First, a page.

Jason Turbow once again strikes gold - or maybe Doger blue? - with They Bled Blue, the story of the Dodgers in the early 80s and their oddball star pitcher Fernando Valenzuela. Jason Turbow's books are deeply researched which helps bring LA in the 80s - in all it's madness and glory - to life.
During so much social strife and massive injustice, a small, poor, segregated school in Ohio bands together to win both the state basketball championship and the state baseball championship in the same year playing against richer and whiter schools, uniting the city in the process. This is a beautiful story and will leave you feeling a little better about the world, and what more can you ask for?
Wright Thompson is one of the most interesting sports writers out there and this collection of his stories and essays is essential reading for fans or for those curious as to why the culture of modern sports matters.
In a rough school in a rough part of town, a new coach and a new softball program gives young women an outlet for their energy and a welcomed escape from some bad situations. The importance of the availability of sports to young women is explained in inspiring detail in this wonderful book that will have you cheering no matter where you're reading.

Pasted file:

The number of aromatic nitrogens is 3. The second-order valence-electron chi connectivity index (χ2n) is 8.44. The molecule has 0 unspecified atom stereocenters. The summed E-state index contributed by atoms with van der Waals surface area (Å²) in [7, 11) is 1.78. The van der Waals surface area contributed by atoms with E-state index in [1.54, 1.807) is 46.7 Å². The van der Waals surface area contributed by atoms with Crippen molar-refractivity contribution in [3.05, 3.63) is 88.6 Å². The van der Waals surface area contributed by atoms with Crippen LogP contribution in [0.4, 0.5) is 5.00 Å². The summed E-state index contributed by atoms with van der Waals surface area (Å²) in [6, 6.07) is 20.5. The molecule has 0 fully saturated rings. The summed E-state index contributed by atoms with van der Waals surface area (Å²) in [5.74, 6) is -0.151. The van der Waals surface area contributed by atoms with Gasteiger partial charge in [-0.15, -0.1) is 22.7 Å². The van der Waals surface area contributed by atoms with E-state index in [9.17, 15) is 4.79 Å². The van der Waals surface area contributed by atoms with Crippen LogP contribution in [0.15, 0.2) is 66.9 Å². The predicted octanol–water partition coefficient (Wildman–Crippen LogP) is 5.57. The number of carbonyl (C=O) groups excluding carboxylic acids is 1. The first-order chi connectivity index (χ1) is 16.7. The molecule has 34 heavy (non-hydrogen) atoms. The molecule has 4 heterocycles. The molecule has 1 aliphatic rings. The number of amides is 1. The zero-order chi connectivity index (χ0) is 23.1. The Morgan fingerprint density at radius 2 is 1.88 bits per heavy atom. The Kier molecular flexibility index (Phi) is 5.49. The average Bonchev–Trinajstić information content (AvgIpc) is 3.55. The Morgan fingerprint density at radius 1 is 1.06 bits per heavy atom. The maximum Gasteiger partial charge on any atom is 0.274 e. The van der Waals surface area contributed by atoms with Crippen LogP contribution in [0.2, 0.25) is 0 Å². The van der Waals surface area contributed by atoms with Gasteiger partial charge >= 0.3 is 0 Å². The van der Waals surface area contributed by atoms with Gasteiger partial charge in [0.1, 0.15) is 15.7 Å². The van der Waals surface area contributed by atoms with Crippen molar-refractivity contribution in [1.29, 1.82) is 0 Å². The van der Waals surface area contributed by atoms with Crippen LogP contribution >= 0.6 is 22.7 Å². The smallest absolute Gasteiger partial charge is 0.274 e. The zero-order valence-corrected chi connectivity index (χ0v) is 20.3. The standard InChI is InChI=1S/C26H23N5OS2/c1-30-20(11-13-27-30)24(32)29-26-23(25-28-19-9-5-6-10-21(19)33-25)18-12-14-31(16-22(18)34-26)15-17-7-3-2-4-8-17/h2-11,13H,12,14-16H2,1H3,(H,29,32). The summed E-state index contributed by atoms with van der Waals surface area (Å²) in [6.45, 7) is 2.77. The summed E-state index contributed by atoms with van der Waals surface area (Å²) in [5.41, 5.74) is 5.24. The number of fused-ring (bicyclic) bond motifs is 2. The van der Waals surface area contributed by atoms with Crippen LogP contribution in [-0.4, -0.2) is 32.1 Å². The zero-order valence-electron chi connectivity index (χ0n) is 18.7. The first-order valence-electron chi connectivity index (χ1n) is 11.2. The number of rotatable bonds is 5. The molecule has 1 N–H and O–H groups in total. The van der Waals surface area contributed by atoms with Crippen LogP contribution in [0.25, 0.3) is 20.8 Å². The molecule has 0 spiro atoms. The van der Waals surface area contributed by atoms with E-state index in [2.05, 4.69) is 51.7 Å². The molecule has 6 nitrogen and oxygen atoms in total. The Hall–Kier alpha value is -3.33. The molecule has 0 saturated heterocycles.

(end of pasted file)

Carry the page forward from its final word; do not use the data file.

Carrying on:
The most interesting part of baseball for me is watching the pitcher work, trying to figure out what they're going to throw next. I love the 2-seam fastball high and inside. A well-executed curveball - think Clayton Kershaw - is a thing of beauty. This book tells the history of baseball in ten pitches and is absolutely riveting. The best sports books capture the excitement of the moment and this one does it extremely well.
Ah, the poor Mets. I didn't mind the Mets until they beat my Chicago Cubs in the 2015 NLCS, and honestly I'll probably hold a grudge for a while. But! The Mets of 1969 were an interesting bunch in interesting times. This book weaves the political and cultural happenings of the time seamlessly into the story of a struggling baseball team.